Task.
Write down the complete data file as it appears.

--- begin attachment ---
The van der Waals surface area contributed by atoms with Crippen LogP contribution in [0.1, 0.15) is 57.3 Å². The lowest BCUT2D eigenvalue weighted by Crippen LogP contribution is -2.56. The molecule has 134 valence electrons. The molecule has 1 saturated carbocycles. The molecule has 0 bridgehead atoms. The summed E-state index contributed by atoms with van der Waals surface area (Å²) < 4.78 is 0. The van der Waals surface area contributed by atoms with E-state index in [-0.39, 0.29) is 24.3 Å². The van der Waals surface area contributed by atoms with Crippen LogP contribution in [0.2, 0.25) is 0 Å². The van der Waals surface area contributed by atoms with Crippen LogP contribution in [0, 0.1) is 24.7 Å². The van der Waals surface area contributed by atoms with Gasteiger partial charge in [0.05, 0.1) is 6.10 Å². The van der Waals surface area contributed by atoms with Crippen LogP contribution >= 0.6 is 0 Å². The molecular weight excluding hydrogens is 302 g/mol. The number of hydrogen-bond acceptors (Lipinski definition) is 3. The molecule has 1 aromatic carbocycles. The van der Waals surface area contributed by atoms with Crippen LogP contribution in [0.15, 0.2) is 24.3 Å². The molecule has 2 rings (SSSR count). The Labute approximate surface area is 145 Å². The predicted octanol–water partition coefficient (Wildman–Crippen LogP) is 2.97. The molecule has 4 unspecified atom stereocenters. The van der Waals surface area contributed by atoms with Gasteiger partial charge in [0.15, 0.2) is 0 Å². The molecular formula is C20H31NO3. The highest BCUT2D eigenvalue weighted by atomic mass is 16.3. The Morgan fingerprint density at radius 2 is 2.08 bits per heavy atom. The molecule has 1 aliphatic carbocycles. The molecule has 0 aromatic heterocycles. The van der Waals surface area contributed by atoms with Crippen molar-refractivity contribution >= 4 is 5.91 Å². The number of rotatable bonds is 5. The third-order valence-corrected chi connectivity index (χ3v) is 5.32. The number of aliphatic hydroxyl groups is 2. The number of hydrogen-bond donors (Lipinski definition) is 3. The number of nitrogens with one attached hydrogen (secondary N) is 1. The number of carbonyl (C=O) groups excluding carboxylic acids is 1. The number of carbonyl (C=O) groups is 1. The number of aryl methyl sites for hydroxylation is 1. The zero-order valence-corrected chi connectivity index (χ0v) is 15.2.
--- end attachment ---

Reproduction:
The van der Waals surface area contributed by atoms with Crippen LogP contribution in [0.1, 0.15) is 57.3 Å². The lowest BCUT2D eigenvalue weighted by Crippen LogP contribution is -2.56. The molecule has 134 valence electrons. The molecule has 1 saturated carbocycles. The molecule has 0 bridgehead atoms. The summed E-state index contributed by atoms with van der Waals surface area (Å²) < 4.78 is 0. The van der Waals surface area contributed by atoms with E-state index in [-0.39, 0.29) is 24.3 Å². The van der Waals surface area contributed by atoms with Crippen LogP contribution in [0.2, 0.25) is 0 Å². The van der Waals surface area contributed by atoms with Crippen LogP contribution in [0, 0.1) is 24.7 Å². The van der Waals surface area contributed by atoms with Gasteiger partial charge in [0.05, 0.1) is 6.10 Å². The van der Waals surface area contributed by atoms with Crippen LogP contribution >= 0.6 is 0 Å². The molecular weight excluding hydrogens is 302 g/mol. The number of hydrogen-bond acceptors (Lipinski definition) is 3. The molecule has 1 aromatic carbocycles. The van der Waals surface area contributed by atoms with Crippen LogP contribution in [0.15, 0.2) is 24.3 Å². The molecule has 2 rings (SSSR count). The Labute approximate surface area is 145 Å². The predicted octanol–water partition coefficient (Wildman–Crippen LogP) is 2.97. The molecule has 4 unspecified atom stereocenters. The van der Waals surface area contributed by atoms with Gasteiger partial charge in [0.15, 0.2) is 0 Å². The molecular formula is C20H31NO3. The highest BCUT2D eigenvalue weighted by atomic mass is 16.3. The Morgan fingerprint density at radius 2 is 2.08 bits per heavy atom. The molecule has 1 aliphatic carbocycles. The molecule has 0 aromatic heterocycles. The van der Waals surface area contributed by atoms with Crippen molar-refractivity contribution >= 4 is 5.91 Å². The number of rotatable bonds is 5. The third-order valence-corrected chi connectivity index (χ3v) is 5.32. The number of aliphatic hydroxyl groups is 2. The number of hydrogen-bond donors (Lipinski definition) is 3. The number of nitrogens with one attached hydrogen (secondary N) is 1. The number of carbonyl (C=O) groups excluding carboxylic acids is 1. The number of carbonyl (C=O) groups is 1. The number of aryl methyl sites for hydroxylation is 1. The zero-order valence-corrected chi connectivity index (χ0v) is 15.2.